Abilene council approves big bond issuance


ABILENE, Texas (KTAB) – The City of Abilene is prepared to issue more than $30 million in bonds, approved by the Council, but some of it also approved by voters in 2015.

This is the end of the 2015 bond elections, as part of the issuance marks the last bonds to be issued after the 2015 elections. So far, those bonds have paid for projects such as splash pads, Adventure Cove, and assorted bits of road work. This final piece of that puzzle carries a price tag of a little more than $8 million.

That figure is broken into two parts. $1.7 million is dedicated to various improvements at the Abilene Regional Airport. The remaining $6.5 million will go to street work. The primary targets are Butternut, N 6th, S Willis, and T&P Lane. Although these streets are specifically called out, the scope of work could be greater than just these four.

In his presentation before the Council, Director of Finance Mike Rains explained, “These aren’t part of the bond ordinance. It’s just, when we did the committee initially, this was part of that group.”

Looking for clarification, Councilman Shane Price asked, “So if these come in under budget, then we can use that money for other streets?” Rains confirmed that is the case.

An earlier item on the agenda, unrelated to the issuance of debt, actually illustrates how that might work. The now-approved reconstruction of Sayles Boulevard is funded by a previous bond that was approved by voters in 2015. Other street projects came in under budget, meaning that the money earmarked for street work could be diverted into a different street project.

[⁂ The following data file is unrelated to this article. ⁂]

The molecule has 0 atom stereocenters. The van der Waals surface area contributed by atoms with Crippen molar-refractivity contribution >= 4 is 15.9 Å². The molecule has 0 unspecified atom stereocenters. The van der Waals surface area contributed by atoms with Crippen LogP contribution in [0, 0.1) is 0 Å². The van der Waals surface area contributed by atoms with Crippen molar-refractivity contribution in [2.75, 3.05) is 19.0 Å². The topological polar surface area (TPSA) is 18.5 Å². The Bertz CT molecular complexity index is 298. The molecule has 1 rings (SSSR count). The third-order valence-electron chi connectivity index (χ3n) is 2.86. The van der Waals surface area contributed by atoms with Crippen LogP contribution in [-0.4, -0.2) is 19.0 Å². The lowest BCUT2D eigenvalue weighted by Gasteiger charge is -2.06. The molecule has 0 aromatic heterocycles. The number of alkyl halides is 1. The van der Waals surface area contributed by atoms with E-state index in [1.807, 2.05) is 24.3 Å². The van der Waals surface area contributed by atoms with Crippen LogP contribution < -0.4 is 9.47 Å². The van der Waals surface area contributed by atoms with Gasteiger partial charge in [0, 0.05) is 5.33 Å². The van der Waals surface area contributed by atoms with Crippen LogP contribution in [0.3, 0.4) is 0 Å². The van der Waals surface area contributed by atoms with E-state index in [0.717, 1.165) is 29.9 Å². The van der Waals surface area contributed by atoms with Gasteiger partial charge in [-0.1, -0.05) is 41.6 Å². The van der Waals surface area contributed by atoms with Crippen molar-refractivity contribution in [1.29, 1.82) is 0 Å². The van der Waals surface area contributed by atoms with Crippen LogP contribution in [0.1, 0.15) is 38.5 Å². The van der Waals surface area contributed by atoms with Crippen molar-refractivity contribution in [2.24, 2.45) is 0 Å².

Moving back to new bonds, the next item on the agenda was another sale of bonds, although this larger dollar figure was a brand new one. The issuance of $27 million dollars of general obligation bonds will go to fund a number of projects around the city.

$10 million will pay for energy projects recommended by Schneider Electric. The savings that come out of these efficiency projects are meant to pay for that portion of the debt.

$15 million will be sent to the water department, funding the first year of their five-year capital improvement program. That amount will be paid for by surplus money in the water utility fund.

The last portion of the second bond issuance is a relatively small $2.5 million, which will pay for non-public safety radios and their infrastructure.

There was a third and final ordinance relating to bonds on the agenda. This one is a refinancing. Bonds issued in 2013 and 2014 were reissued at a lower interest rate. If the council chose to do nothing, the city would pay an extra $7 million. As it is now, they stand to save some money.

City Manager Robert Hanna explained that the savings will not be $7 million, but they will still be substantial: “The net present value of savings, which is just a way to calculate the value of money in the future: it’s going to be less than it is today because of inflationary factors and other things, it’s still $5.1 million. That’s ten cents on the tax rate. This is real money we’re saving for the taxpayer.”

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